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Last Updated on May 6, 2015, by eNotes Editorial. Word Count: 2091

Article abstract: Watson helped describe the structure of deoxyribonucleic acid (DNA), the molecule that is the basis of heredity, and has also done research on protein synthesis and the role of viruses in cancer.

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Early Life

James Dewey Watson was born in Chicago, Illinois, on April 6, 1928, the son of James Dewey and Jean (née Mitchell) Watson. His early life was spent in the Chicago area; he attended the University of Chicago Nursery School, Horace Mann Elementary School, and South Shore High School. An intellectually precocious youngster, Watson matriculated at the College of the University of Chicago when he was fifteen, after only two years of high school. As an undergraduate, he was drawn to the study of science, especially biology, in which he achieved very high grades. Two qualities of his mind showed early development during these years: sharp perception of the natural world and the ability to master and retain complex abstract information. One favorite early pastime was bird-watching, and Watson considered specializing in ornithology, the study of birds. (He later recommended bird-watching as good early training for the budding professional scientist.) Information mastery enabled him later to be at ease in discussions with colleagues and in lectures to students: After making careful notes, he developed a flow of talk without recourse to them.

Four years later, in 1947, Watson was graduated from Chicago with both Ph.B. and B.S. degrees. He then moved to the University of Indiana for graduate work. There, he studied with several distinguished scientists, including Tracy M. Sonneborn and Ralph Cleland. Two other scientists helped direct him to his field of greatest interest, genetics, the study of the ways in which an organism passes on its qualities to offspring. These professors were Hermann Joseph Muller, Nobel laureate in genetics, and Salvador Luria, an Italian-trained microbiologist. Under Luria’s supervision, Watson wrote his doctoral thesis on bacteriophages—viruses which invade and multiply in bacteria. He was awarded the Ph.D. degree in 1950.

Viruses, thought at this time to be “naked genes,” are intermediate in size between the giant molecules of organic chemistry and the even more complex ones of living matter; as a creative worker in genetics, Watson saw that he would have to learn more chemistry to supplement his firm grounding in biology. A “young man from the provinces,” he yearned also to broaden his cultural outloook during this post-World War II era in which international cooperation was at a new high point. Clearly, postdoctoral work abroad was called for, and Luria, Watson’s Indiana mentor, suggested Copenhagen University, where he knew people doing significant research in the biochemistry department. Watson was awarded a National Research Council Fellowship there for 1950-1951. Photographs of him around this time reveal a tall, slender, sharp-featured young man with bushy brown hair. A contemporary describes him as intense, energetic, usually moving feverishly around the laboratory, wearing a rumpled shirt with no tie.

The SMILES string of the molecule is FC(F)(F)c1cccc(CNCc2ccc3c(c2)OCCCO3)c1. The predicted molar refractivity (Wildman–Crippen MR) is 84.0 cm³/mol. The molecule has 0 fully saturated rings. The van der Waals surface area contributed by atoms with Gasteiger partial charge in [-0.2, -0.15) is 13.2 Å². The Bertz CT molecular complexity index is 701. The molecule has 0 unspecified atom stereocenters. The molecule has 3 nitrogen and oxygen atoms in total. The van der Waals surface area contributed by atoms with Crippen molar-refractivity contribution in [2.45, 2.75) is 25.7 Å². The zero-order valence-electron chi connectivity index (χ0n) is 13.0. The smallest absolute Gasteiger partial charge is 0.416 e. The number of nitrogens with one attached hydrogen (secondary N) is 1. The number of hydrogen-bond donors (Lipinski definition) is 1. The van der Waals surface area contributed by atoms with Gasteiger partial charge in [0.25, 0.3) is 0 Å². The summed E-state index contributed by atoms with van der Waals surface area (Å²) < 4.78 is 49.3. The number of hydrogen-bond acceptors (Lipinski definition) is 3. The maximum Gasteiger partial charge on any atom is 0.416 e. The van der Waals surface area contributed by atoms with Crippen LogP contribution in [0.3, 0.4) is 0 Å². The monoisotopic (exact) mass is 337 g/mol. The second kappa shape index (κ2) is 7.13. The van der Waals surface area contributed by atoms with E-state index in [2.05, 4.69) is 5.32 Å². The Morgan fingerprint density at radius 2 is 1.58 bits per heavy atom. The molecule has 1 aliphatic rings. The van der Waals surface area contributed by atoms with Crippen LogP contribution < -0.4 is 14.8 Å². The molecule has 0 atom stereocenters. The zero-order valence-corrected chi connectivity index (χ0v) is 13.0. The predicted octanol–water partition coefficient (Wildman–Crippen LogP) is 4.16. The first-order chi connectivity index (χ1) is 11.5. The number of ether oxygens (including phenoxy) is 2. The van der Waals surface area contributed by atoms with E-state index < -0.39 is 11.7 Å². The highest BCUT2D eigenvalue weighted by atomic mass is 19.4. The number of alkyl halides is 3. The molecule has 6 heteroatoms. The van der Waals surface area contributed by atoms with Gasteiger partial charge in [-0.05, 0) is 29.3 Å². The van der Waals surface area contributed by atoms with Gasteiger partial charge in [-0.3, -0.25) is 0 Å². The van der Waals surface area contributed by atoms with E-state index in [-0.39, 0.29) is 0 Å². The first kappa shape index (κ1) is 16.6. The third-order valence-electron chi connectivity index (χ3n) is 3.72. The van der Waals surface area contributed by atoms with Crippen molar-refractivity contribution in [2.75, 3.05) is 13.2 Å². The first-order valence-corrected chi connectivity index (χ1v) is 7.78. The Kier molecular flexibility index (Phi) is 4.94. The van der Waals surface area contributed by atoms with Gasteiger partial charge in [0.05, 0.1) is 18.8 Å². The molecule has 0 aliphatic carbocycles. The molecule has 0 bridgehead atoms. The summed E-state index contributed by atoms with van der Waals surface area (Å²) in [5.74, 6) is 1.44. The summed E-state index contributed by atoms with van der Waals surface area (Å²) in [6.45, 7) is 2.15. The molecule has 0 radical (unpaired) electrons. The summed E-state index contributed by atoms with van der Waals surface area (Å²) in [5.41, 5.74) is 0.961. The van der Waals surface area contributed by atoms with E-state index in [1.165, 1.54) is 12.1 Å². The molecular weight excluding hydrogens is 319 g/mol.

Life’s Work

At Copenhagen, Watson studied chemistry and continued research on bacteriophages. An important turning point occurred in Naples, Italy, in the spring of 1951, during an international biological conference which he attended and at which he met Maurice H. F. Wilkins of the University of London. At this conference, Wilkins demonstrated his technique of X-ray diffraction, exhibiting pictures he had taken of the molecule deoxyribonucleic acid (DNA), believed to be crucially involved in the transmission of genetic information for all plants and animals. Watson formulated as his special goal the task of defining exactly the structure and function of this molecule. Wilkins’ pictures were one form of evidence. At this point, Watson decided to leave Copenhagen for the Cavendish Laboratories of Cambridge University in England, where Francis Crick, well-grounded in mathematics and chemistry, was also trying to discover the structure of DNA. Between the fall of 1951 and the spring of 1953, Watson worked closely with Crick and intermittently with Wilkins, carefully watching the work of researchers on both sides of the Atlantic as well.